New Orleans has a literacy problem. More than a quarter of the working-age population in the New Orleans metro are low-skilled and likely low-literate. There is a mismatch between the educational levels of our workforce and the 14 years of education required for available positions.
As important as our current school reforms are to the future of the city, the impact of its graduates won’t be felt for decades. Two-thirds of New Orleans’ 2025 labor pool is working-age adults, meaning — if we want to become a more literate and productive city — we must make significant investments in adult education.
Gun control, gun control, gun control. In spite of this holiday season, I’ve heard the phrase “gun control” more than “peace on earth.” As an educator in the aftermath of the Sandy Hook Elementary tragedy, there would be few better presents for me than a national ban on assault weapons, body armor and high volume magazines. Yet I have to admit that while a national ban would be a tremendous political gift, I don’t see it as a watershed solution to our culture of violence. The discourse of gun control must quickly transition towards peace if we want substantive change.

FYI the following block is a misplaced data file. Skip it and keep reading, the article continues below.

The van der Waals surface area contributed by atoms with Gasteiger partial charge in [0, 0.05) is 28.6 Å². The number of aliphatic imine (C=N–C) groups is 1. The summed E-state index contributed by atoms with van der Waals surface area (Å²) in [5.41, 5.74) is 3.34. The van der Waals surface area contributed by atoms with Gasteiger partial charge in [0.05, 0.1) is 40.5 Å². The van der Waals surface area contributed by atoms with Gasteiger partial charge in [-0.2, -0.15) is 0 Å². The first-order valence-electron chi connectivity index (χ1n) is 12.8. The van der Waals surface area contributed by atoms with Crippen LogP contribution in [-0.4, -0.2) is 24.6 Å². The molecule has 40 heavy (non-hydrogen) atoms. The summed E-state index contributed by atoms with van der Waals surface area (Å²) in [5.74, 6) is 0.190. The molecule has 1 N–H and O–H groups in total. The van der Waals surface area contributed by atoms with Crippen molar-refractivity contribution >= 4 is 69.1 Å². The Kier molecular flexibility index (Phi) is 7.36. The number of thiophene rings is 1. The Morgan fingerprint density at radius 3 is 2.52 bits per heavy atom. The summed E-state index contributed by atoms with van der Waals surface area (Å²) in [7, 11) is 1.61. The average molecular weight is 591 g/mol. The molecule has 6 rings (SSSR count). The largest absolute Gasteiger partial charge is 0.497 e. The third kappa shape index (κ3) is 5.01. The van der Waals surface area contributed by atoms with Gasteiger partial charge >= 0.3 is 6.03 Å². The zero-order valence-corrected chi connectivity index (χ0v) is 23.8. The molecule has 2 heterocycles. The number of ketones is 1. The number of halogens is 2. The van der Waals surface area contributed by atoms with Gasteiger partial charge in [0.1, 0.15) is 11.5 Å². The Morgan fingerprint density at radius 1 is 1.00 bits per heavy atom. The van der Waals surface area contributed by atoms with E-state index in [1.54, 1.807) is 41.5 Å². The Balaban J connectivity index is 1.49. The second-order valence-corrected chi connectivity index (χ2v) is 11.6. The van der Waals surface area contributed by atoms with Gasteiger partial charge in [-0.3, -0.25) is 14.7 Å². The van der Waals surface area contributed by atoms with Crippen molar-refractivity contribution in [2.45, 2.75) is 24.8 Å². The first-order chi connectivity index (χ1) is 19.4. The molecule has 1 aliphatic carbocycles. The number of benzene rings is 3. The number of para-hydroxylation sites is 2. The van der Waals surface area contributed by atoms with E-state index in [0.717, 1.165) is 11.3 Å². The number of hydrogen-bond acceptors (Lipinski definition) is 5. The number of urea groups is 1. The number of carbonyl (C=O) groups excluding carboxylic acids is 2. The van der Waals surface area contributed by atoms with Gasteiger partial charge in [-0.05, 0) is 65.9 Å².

In the wake of the Newtown massacre, where are the school groups lobbying for new gun control laws? At best, the American Federation of Teachers and the National Education Association are defensively protecting schools, as if they are forts, from the encroachment of gun lobbyists and activists who want more guns in schools. Educators know that firearm-free zones, while not perfect, create the best learning environments. Schools and colleges can teach gun advocates that taking a stand doesn’t require a gun.